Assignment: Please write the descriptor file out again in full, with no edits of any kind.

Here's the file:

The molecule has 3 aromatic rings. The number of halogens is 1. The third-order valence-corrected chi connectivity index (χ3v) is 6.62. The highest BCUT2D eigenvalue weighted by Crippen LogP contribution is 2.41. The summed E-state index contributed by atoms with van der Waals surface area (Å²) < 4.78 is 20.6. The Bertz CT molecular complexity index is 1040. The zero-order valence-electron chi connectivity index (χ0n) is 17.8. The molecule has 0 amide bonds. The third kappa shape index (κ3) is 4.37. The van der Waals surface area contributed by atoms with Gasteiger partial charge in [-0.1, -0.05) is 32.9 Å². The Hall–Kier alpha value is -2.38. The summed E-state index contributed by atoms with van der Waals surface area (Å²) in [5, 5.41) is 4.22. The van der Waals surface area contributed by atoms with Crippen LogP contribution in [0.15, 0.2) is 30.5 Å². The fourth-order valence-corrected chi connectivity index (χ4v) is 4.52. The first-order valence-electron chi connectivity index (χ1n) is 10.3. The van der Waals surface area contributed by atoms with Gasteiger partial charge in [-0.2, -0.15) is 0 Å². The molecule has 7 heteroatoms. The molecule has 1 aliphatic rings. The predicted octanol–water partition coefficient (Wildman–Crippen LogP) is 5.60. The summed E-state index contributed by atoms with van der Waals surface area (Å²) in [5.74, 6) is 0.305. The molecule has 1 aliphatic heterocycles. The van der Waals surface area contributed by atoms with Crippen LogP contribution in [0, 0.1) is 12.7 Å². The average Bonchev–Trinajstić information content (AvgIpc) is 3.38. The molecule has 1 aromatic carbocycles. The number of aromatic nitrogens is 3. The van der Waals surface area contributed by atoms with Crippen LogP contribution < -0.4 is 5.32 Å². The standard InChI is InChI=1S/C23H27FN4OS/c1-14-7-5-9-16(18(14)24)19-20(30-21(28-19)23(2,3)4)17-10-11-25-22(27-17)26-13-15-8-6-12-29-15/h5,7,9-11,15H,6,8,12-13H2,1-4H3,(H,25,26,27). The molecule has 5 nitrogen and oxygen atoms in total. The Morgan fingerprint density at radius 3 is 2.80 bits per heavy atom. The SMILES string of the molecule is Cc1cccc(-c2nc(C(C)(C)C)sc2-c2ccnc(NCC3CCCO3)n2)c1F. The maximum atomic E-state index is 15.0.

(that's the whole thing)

The molecule has 3 aromatic rings. The number of halogens is 1. The third-order valence-corrected chi connectivity index (χ3v) is 6.62. The highest BCUT2D eigenvalue weighted by Crippen LogP contribution is 2.41. The summed E-state index contributed by atoms with van der Waals surface area (Å²) < 4.78 is 20.6. The Bertz CT molecular complexity index is 1040. The zero-order valence-electron chi connectivity index (χ0n) is 17.8. The molecule has 0 amide bonds. The third kappa shape index (κ3) is 4.37. The van der Waals surface area contributed by atoms with Gasteiger partial charge in [-0.1, -0.05) is 32.9 Å². The Hall–Kier alpha value is -2.38. The summed E-state index contributed by atoms with van der Waals surface area (Å²) in [5, 5.41) is 4.22. The van der Waals surface area contributed by atoms with Crippen LogP contribution in [0.15, 0.2) is 30.5 Å². The fourth-order valence-corrected chi connectivity index (χ4v) is 4.52. The first-order valence-electron chi connectivity index (χ1n) is 10.3. The van der Waals surface area contributed by atoms with Gasteiger partial charge in [-0.2, -0.15) is 0 Å². The molecule has 7 heteroatoms. The molecule has 1 aliphatic rings. The predicted octanol–water partition coefficient (Wildman–Crippen LogP) is 5.60. The summed E-state index contributed by atoms with van der Waals surface area (Å²) in [5.74, 6) is 0.305. The molecule has 1 aliphatic heterocycles. The van der Waals surface area contributed by atoms with Crippen LogP contribution in [0, 0.1) is 12.7 Å². The average Bonchev–Trinajstić information content (AvgIpc) is 3.38. The molecule has 1 aromatic carbocycles. The number of aromatic nitrogens is 3. The van der Waals surface area contributed by atoms with Crippen LogP contribution < -0.4 is 5.32 Å². The standard InChI is InChI=1S/C23H27FN4OS/c1-14-7-5-9-16(18(14)24)19-20(30-21(28-19)23(2,3)4)17-10-11-25-22(27-17)26-13-15-8-6-12-29-15/h5,7,9-11,15H,6,8,12-13H2,1-4H3,(H,25,26,27). The molecule has 5 nitrogen and oxygen atoms in total. The Morgan fingerprint density at radius 3 is 2.80 bits per heavy atom. The SMILES string of the molecule is Cc1cccc(-c2nc(C(C)(C)C)sc2-c2ccnc(NCC3CCCO3)n2)c1F. The maximum atomic E-state index is 15.0.